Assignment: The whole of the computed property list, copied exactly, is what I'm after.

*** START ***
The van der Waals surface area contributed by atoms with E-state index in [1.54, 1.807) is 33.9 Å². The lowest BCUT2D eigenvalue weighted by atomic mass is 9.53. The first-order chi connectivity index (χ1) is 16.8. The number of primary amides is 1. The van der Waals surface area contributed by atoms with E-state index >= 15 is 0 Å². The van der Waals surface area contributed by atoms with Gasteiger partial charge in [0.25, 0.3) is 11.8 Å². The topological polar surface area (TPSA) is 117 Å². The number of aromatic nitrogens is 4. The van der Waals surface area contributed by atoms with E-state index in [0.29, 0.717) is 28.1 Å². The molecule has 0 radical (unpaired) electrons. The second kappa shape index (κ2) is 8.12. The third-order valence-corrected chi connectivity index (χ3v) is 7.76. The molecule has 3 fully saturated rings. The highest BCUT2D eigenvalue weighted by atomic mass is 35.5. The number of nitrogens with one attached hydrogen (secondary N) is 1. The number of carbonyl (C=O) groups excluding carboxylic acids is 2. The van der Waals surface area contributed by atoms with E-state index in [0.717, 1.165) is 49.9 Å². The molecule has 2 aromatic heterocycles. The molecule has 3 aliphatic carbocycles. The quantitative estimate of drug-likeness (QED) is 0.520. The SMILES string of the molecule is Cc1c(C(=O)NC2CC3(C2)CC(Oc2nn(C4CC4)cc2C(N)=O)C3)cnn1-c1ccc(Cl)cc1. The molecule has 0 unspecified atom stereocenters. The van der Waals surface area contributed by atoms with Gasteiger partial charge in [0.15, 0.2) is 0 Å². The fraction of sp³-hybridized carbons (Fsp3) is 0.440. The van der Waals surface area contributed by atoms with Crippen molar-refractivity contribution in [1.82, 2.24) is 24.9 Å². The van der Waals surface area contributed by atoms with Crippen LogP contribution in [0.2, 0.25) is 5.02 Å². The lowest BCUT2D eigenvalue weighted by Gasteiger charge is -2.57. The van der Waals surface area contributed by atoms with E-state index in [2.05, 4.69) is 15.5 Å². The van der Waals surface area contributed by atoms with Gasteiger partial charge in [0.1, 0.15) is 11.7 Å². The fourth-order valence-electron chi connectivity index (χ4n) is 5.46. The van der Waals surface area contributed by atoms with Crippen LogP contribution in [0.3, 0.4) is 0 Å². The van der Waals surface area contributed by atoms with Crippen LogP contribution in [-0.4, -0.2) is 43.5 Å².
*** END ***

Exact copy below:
The van der Waals surface area contributed by atoms with E-state index in [1.54, 1.807) is 33.9 Å². The lowest BCUT2D eigenvalue weighted by atomic mass is 9.53. The first-order chi connectivity index (χ1) is 16.8. The number of primary amides is 1. The van der Waals surface area contributed by atoms with E-state index >= 15 is 0 Å². The van der Waals surface area contributed by atoms with Gasteiger partial charge in [0.25, 0.3) is 11.8 Å². The topological polar surface area (TPSA) is 117 Å². The number of aromatic nitrogens is 4. The van der Waals surface area contributed by atoms with E-state index in [0.29, 0.717) is 28.1 Å². The molecule has 0 radical (unpaired) electrons. The second kappa shape index (κ2) is 8.12. The third-order valence-corrected chi connectivity index (χ3v) is 7.76. The molecule has 3 fully saturated rings. The highest BCUT2D eigenvalue weighted by atomic mass is 35.5. The number of nitrogens with one attached hydrogen (secondary N) is 1. The number of carbonyl (C=O) groups excluding carboxylic acids is 2. The van der Waals surface area contributed by atoms with E-state index in [0.717, 1.165) is 49.9 Å². The molecule has 2 aromatic heterocycles. The molecule has 3 aliphatic carbocycles. The quantitative estimate of drug-likeness (QED) is 0.520. The SMILES string of the molecule is Cc1c(C(=O)NC2CC3(C2)CC(Oc2nn(C4CC4)cc2C(N)=O)C3)cnn1-c1ccc(Cl)cc1. The molecule has 0 unspecified atom stereocenters. The van der Waals surface area contributed by atoms with Gasteiger partial charge in [0.15, 0.2) is 0 Å². The fraction of sp³-hybridized carbons (Fsp3) is 0.440. The van der Waals surface area contributed by atoms with Crippen molar-refractivity contribution in [1.82, 2.24) is 24.9 Å². The van der Waals surface area contributed by atoms with Crippen LogP contribution in [0.2, 0.25) is 5.02 Å². The lowest BCUT2D eigenvalue weighted by Gasteiger charge is -2.57. The van der Waals surface area contributed by atoms with E-state index in [2.05, 4.69) is 15.5 Å². The van der Waals surface area contributed by atoms with Gasteiger partial charge in [0.1, 0.15) is 11.7 Å². The fourth-order valence-electron chi connectivity index (χ4n) is 5.46. The van der Waals surface area contributed by atoms with Crippen LogP contribution in [0.3, 0.4) is 0 Å². The van der Waals surface area contributed by atoms with Crippen LogP contribution in [-0.4, -0.2) is 43.5 Å².